Abraham Tobias Boas
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|Abraham Tobias Boas|
|Born||25 November 1842
Amsterdam, The Netherlands
|Died||20 February 1923|
|Education||Amsterdam Theological Seminary|
|Spouse(s)||Elizabeth (Solomon) Boas|
|Children||4 sons, including Lionel and Harold
|Parent(s)||Tobias Eliesar Boas
Eva Salomon (Linse) Levi
|Relatives||Isaac Solomon (father-in-law)|
Abraham Tobias Boas was born at Amsterdam, the Netherlands, son of Tobias Eliesar Boas, rabbi, and his wife Eva Salomon Levi, née Linse. Boas was educated at Amsterdam Theological Seminary and studied theology under a well-known Hebraist, Delaville. In 1865, he went to England to further his studies, and in 1867 became minister to the Jewish congregation at Southampton.
Adult life in Australia
In 1869, he was chosen as rabbi for the congregation at Adelaide, South Australia, and he arrived there on the Temesa on 13 February 1870. He held the position for forty-eight years, and became a well-known figure in all movements intended to forward the cultural and material good of the community . Well read, a great student of William Shakespeare, urbane and kind, broad-minded and anxious to be of use to other denominations than his own, he was a welcome visitor to the YMCA, and often lectured on aspects of Jewish life and Old Testament history. He not only earned the affection of his own congregation, he was generally recognized as a valuable and public-spirited citizen. He resigned his charge in 1918 in consequence of a stroke from which he never fully recovered.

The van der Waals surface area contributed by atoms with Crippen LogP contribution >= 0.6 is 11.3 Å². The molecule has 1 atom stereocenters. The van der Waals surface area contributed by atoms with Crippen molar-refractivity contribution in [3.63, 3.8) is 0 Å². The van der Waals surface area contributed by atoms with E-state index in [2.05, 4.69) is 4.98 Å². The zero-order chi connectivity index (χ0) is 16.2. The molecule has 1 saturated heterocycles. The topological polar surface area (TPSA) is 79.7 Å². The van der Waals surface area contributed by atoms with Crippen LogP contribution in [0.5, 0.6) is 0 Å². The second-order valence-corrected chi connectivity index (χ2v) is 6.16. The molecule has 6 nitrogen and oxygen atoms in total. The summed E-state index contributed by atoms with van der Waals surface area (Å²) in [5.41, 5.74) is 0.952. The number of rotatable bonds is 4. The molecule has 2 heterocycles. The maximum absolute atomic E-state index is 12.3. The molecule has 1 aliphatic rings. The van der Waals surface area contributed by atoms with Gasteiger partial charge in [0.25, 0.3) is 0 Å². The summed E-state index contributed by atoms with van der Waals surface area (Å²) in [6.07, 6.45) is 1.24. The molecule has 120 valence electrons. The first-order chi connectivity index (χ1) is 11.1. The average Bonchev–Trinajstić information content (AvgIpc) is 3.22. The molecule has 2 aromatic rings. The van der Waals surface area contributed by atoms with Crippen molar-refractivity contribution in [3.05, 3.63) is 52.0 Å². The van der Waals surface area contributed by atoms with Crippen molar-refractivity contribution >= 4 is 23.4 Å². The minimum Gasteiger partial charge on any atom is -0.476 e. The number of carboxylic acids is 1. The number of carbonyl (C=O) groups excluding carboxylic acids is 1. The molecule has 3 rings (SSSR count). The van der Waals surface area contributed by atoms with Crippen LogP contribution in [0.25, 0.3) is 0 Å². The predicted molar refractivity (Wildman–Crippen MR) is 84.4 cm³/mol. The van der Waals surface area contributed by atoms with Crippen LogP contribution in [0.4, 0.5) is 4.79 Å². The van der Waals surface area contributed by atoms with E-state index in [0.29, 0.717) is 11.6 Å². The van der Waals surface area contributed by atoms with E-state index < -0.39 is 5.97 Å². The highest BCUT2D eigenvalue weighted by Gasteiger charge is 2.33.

On 15 May 1873 he married Elizabeth Solomon (c. 1851 – 26 September 1916), a daughter of Isaac Solomon (1818–1901), and was survived by four sons, including Lionel (1875–1949) and Harold (1883-1980), and five daughters.
He died on 20 February 1923 and was buried in West Terrace Cemetery.
- Some references have 1844, but Australian Dictionary of Biography, the Jewish Museum and the North Terrace plaque have 1942.
- "Twenty-five Years' Service". The Express and Telegraph (Adelaide, SA : 1867 - 1922). Adelaide, SA: National Library of Australia. 13 February 1895. p. 3 Edition: Second. Retrieved 28 December 2015.